A class action lawsuit brought by a Chicago man against AT&T Inc. for $3 million over a $3.99 monthly surcharge applied to his U-verse television service bill has been dismissed.
Lincolnshire attorney Anthony B. Gordon filed the suit on June 25 on behalf of his client, Robert Gordon. The suit seeks class action status, and also names as plaintiffs all other AT&T U-verse customers who were billed the questionable surcharge.
An order entered in Cook County Circuit Court by Judge Peter Flynn on Nov. 23 declared the case dismissed for want of prosecution after counsel for the plaintiff failed to appear in court for scheduled hearings in October and November.
The $3.99 surcharge appeared on Gordon’s bill while he had the television service at his seasonal residence, described as “a condominium owned by plaintiff in Florida,” on an eight-month vacation hold, according to court documents.
Under his contract with AT&T, the lawsuit says, Gordon could place his service on hold for a $5 monthly fee while out of town. However, while the service was on hold, the suit claims his bill was nearly twice that high, due to the $3.99 surcharge.
When Gordon asked about the charge on June 2, the suit says, he was told it was a “regulatory tax,” but no such tax actually exists. The suit claims the charge was labeled “Broadcast TV Surcharge,” defined by AT&T’s billing glossary as a surcharge to recover a portion of the amount local broadcasters charge the telecommunications giant to carry local channels. The lawsuit points out that under Illinois law, television services like U-verse are only required to retransmit local broadcast signals if the broadcasters provide them for free.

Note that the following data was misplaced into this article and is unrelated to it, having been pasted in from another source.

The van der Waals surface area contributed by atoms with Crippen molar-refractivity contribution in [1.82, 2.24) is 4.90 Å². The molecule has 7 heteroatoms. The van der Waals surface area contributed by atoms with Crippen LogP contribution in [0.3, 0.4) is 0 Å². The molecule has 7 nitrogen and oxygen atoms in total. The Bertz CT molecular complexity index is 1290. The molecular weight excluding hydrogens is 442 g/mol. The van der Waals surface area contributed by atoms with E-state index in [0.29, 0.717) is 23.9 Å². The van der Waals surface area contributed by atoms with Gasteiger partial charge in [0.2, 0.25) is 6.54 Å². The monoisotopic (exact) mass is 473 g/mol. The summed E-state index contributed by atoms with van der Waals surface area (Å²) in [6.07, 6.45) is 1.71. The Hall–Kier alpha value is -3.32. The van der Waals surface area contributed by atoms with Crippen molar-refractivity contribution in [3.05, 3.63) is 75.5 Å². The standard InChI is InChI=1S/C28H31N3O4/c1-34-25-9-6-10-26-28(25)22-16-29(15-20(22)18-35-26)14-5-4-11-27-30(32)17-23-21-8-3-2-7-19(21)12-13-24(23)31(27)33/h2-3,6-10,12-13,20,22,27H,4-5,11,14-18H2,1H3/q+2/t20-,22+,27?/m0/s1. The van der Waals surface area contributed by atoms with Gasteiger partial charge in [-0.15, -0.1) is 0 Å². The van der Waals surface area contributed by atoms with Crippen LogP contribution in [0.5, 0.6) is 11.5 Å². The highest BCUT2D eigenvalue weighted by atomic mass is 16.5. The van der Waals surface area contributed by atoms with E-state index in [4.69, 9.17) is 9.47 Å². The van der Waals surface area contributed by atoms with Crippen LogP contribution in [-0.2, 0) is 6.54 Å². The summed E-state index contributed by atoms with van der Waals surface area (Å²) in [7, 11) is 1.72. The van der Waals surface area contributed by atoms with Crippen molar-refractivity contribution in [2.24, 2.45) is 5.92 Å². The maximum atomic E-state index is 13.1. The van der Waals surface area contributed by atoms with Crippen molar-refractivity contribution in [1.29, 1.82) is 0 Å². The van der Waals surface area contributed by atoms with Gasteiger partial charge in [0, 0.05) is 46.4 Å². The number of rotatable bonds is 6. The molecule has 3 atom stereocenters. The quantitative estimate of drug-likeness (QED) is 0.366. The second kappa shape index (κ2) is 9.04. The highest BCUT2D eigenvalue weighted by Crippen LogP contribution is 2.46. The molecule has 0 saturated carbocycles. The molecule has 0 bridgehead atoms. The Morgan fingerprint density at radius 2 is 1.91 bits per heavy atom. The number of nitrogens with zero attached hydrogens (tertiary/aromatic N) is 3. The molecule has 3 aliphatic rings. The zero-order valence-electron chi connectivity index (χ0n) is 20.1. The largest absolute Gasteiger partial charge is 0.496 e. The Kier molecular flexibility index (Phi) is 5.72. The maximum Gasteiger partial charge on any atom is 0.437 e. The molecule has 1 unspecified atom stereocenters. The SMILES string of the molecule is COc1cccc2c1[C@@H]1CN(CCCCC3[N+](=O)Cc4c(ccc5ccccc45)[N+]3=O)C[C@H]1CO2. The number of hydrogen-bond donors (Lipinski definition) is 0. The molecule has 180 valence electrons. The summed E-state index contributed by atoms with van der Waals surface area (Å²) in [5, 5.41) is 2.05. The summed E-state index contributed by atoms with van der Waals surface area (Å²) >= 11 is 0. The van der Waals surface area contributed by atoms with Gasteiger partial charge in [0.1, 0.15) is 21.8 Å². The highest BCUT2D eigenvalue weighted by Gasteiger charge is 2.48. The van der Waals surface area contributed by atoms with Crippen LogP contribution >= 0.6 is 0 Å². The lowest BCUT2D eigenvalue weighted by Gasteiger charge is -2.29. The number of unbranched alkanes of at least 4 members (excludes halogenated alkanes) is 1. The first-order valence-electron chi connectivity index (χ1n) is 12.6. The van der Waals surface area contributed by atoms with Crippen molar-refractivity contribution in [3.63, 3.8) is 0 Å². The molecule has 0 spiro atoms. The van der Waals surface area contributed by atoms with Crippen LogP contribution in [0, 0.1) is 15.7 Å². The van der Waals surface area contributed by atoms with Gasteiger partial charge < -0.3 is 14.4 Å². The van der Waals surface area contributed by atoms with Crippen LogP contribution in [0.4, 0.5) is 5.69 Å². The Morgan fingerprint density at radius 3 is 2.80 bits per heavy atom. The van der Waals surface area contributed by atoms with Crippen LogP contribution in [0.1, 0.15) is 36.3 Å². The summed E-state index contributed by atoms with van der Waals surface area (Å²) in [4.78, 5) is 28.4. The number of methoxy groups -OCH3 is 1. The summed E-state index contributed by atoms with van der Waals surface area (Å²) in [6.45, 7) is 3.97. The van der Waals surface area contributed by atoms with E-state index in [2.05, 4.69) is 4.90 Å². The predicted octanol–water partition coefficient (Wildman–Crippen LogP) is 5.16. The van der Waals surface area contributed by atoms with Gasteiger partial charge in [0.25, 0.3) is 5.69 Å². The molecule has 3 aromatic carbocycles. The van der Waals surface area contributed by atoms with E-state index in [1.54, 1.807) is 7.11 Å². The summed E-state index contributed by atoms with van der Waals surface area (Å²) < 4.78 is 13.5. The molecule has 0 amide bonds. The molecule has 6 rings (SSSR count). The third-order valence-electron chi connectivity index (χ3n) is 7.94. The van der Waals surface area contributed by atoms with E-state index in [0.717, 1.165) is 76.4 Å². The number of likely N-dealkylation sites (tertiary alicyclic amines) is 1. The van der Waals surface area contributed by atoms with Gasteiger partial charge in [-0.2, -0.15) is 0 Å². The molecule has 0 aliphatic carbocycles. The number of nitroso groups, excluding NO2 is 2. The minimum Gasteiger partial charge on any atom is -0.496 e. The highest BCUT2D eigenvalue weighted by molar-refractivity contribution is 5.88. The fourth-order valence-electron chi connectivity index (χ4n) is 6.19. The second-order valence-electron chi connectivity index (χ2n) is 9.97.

That issue aside, the suit says, no broadcast signals – or any other stations – were being transmitted while Gordon’s television service was on vacation hold.
“The fees which appear at the bottom of the bill are a way for defendant AT&T to jack up the price of a service that they are not providing,” the suit says. “The only reason to bury the cost is to be misleading to the consumer.”
According to the lawsuit, “defendant has refused to discontinue this practice” in the three weeks since Gordon first spoke to a company representative. Court documents claim injunctive relief from the courts is the next appropriate action.
The lawsuit, filed in the Cook County Circuit Court Chancery Division, asked the court for a preliminary and permanent injunction to prohibit AT&T from continuing to charge the monthly fee to customers on vacation hold, and asks the court to require AT&T to reimburse all customers who paid the fee. The suit requested more than $3 million, plus court costs and attorney’s fees.
The complaint had indicated the class might include all people “in the United States who owned or rented summer homes, condominiums or cooperatives (who) had their systems on hold also when they were not in residence.” The complaint does not estimate how many people the desired class action might cover, saying only they are “so numerous” a class action is the only way to proceed in the matter.
The litigation is Cook County Circuit Court Case No. 15-CH-09936.